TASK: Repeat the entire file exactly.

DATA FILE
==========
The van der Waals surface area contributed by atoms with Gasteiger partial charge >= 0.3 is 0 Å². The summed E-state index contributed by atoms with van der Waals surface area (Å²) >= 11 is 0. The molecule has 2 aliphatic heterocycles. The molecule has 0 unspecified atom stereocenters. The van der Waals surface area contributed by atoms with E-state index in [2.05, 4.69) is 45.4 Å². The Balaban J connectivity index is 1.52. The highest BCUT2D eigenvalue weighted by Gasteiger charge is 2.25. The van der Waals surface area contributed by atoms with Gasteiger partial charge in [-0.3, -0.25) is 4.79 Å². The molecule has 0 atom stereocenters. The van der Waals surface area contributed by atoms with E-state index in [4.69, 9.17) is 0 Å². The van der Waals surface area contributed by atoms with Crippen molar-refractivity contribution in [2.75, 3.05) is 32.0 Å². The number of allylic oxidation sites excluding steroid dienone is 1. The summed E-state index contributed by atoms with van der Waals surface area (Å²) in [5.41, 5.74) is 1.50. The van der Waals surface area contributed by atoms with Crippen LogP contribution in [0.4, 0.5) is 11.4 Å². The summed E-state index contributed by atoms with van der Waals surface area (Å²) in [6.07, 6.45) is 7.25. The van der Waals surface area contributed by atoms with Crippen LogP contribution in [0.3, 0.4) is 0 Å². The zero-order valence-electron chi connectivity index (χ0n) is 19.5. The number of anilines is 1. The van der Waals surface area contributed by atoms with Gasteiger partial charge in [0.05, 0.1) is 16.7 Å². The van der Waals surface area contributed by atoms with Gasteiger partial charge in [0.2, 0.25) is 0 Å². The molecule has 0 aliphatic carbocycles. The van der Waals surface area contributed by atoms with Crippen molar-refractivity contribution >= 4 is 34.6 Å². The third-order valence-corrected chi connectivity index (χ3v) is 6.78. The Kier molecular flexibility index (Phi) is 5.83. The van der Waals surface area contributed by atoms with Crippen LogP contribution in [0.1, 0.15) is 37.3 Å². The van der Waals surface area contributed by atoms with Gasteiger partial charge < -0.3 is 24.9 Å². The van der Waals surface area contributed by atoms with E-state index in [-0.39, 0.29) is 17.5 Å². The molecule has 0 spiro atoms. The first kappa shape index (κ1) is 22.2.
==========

The van der Waals surface area contributed by atoms with Gasteiger partial charge >= 0.3 is 0 Å². The summed E-state index contributed by atoms with van der Waals surface area (Å²) >= 11 is 0. The molecule has 2 aliphatic heterocycles. The molecule has 0 unspecified atom stereocenters. The van der Waals surface area contributed by atoms with E-state index in [2.05, 4.69) is 45.4 Å². The Balaban J connectivity index is 1.52. The highest BCUT2D eigenvalue weighted by Gasteiger charge is 2.25. The van der Waals surface area contributed by atoms with Gasteiger partial charge in [-0.3, -0.25) is 4.79 Å². The molecule has 0 atom stereocenters. The van der Waals surface area contributed by atoms with E-state index in [4.69, 9.17) is 0 Å². The van der Waals surface area contributed by atoms with Crippen molar-refractivity contribution in [2.75, 3.05) is 32.0 Å². The number of allylic oxidation sites excluding steroid dienone is 1. The summed E-state index contributed by atoms with van der Waals surface area (Å²) in [5.41, 5.74) is 1.50. The van der Waals surface area contributed by atoms with Crippen LogP contribution in [0.4, 0.5) is 11.4 Å². The summed E-state index contributed by atoms with van der Waals surface area (Å²) in [6.07, 6.45) is 7.25. The van der Waals surface area contributed by atoms with Crippen LogP contribution in [0.3, 0.4) is 0 Å². The zero-order valence-electron chi connectivity index (χ0n) is 19.5. The number of anilines is 1. The van der Waals surface area contributed by atoms with Gasteiger partial charge in [0.05, 0.1) is 16.7 Å². The van der Waals surface area contributed by atoms with Gasteiger partial charge in [0.2, 0.25) is 0 Å². The molecule has 0 aliphatic carbocycles. The van der Waals surface area contributed by atoms with Crippen molar-refractivity contribution >= 4 is 34.6 Å². The third-order valence-corrected chi connectivity index (χ3v) is 6.78. The Kier molecular flexibility index (Phi) is 5.83. The van der Waals surface area contributed by atoms with Crippen LogP contribution in [0.1, 0.15) is 37.3 Å². The van der Waals surface area contributed by atoms with Gasteiger partial charge < -0.3 is 24.9 Å². The van der Waals surface area contributed by atoms with E-state index in [-0.39, 0.29) is 17.5 Å². The molecule has 0 spiro atoms. The first kappa shape index (κ1) is 22.2.